“Dead Town” of Hardwicke
- Source: David Seibert
- Marker: “Dead Town” of Hardwicke
- Location: Ga. 144 at the intersection of U.S. 17 in Richmond Hill
“DEAD TOWN” OF HARDWICKE 8 mi.
On May 10, 1754, GEORGE TOWN was established at the “Elbow” of Great Ogeechee River, eight miles east. In February, 1755, Gov. Reynolds, dissatisfied with Savannah as a capital and as a port, chose this new site because it [“}has a charming situation, the winding of the river making it a peninsula; and it is the only fit place for the capital.” He preferred the deeper channel, the less lofty bluff, the more central location in the province, and the greater distance from the rival port of Charleston. He renamed it HARDWICKE in honor of his kinsman, the Earl of Hardwicke, Lord High Chancellor of England. Lots sold quickly, the plan’s backers were granted 21,000 acres of land, and fortifications were planned; but the Home Government granted no funds and the project died, dooming Hardwicke (later HARDWICK) to obscurity.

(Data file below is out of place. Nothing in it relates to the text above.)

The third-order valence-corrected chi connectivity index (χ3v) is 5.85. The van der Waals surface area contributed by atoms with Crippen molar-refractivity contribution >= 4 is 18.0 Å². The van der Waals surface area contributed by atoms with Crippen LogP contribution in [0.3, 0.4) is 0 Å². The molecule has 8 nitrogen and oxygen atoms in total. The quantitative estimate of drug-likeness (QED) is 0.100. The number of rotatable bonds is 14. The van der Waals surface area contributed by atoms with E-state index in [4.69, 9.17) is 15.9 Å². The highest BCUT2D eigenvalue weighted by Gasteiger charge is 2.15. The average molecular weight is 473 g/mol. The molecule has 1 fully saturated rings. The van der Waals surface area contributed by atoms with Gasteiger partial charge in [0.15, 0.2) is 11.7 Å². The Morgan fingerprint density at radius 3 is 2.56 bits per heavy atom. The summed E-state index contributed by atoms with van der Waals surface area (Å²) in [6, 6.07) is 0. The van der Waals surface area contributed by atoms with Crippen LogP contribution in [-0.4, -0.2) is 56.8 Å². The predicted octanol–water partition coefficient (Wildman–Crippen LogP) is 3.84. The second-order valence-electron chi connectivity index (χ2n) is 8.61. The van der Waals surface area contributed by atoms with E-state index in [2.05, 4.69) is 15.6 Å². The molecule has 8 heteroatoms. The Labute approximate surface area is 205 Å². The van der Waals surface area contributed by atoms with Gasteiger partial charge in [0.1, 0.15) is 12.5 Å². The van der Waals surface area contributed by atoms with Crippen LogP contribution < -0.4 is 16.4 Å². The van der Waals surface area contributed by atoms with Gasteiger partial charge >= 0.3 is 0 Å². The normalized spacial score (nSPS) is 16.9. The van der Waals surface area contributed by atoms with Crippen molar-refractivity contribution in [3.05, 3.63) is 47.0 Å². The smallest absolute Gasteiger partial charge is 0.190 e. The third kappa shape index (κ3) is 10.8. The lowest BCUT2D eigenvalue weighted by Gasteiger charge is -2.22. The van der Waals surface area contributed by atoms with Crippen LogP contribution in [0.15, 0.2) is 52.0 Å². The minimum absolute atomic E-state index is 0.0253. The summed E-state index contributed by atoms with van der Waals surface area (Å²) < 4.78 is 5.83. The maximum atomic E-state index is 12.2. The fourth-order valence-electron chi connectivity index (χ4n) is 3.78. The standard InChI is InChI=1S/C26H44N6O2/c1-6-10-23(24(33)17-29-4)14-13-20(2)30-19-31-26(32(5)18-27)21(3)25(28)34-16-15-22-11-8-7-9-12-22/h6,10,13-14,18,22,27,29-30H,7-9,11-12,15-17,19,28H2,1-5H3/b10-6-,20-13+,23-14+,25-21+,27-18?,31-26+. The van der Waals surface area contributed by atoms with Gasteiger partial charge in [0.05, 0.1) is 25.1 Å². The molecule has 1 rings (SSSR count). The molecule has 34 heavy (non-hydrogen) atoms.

In 1758, Hardwicke was included in the newly created Parish of St. Philip. In 1793, Bryan County was created, with Hardwicke as County Site. In 1797, the County Site was removed to “Cross Roads” (Richmond Hill). By 1824, Alexander Netherclift was the sole resident. In 1866, an attempt was made to revive HARDWICK, but it failed; and so the town which might have become one of its capitals became, instead, one of the “dead towns” of Georgia.
015-8 GEORGIA HISTORICAL COMMISSION 1957